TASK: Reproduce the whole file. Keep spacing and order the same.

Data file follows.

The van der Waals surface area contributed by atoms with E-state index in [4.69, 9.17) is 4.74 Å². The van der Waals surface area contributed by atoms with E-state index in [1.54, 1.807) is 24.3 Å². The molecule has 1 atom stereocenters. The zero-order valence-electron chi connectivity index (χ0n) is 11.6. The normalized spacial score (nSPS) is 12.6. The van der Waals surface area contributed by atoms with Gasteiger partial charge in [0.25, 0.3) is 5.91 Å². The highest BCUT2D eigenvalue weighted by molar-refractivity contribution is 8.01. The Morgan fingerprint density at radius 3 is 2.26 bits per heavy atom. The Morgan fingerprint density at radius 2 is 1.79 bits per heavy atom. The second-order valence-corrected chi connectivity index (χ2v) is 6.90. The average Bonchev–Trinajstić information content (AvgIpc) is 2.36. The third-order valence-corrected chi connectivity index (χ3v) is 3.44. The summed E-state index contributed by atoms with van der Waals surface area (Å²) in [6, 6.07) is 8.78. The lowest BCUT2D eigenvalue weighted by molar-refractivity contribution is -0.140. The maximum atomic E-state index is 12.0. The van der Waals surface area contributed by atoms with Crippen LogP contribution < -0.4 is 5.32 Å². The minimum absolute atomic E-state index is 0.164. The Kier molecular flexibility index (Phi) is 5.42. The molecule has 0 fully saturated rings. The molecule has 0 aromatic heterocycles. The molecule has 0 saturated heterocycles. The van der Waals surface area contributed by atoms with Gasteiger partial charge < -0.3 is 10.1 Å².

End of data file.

The van der Waals surface area contributed by atoms with E-state index in [4.69, 9.17) is 4.74 Å². The van der Waals surface area contributed by atoms with E-state index in [1.54, 1.807) is 24.3 Å². The molecule has 1 atom stereocenters. The zero-order valence-electron chi connectivity index (χ0n) is 11.6. The normalized spacial score (nSPS) is 12.6. The van der Waals surface area contributed by atoms with Gasteiger partial charge in [0.25, 0.3) is 5.91 Å². The highest BCUT2D eigenvalue weighted by molar-refractivity contribution is 8.01. The Morgan fingerprint density at radius 3 is 2.26 bits per heavy atom. The Morgan fingerprint density at radius 2 is 1.79 bits per heavy atom. The second-order valence-corrected chi connectivity index (χ2v) is 6.90. The average Bonchev–Trinajstić information content (AvgIpc) is 2.36. The third-order valence-corrected chi connectivity index (χ3v) is 3.44. The summed E-state index contributed by atoms with van der Waals surface area (Å²) in [6, 6.07) is 8.78. The lowest BCUT2D eigenvalue weighted by molar-refractivity contribution is -0.140. The maximum atomic E-state index is 12.0. The van der Waals surface area contributed by atoms with Crippen LogP contribution < -0.4 is 5.32 Å². The minimum absolute atomic E-state index is 0.164. The Kier molecular flexibility index (Phi) is 5.42. The molecule has 0 fully saturated rings. The molecule has 0 aromatic heterocycles. The molecule has 0 saturated heterocycles. The van der Waals surface area contributed by atoms with Gasteiger partial charge < -0.3 is 10.1 Å².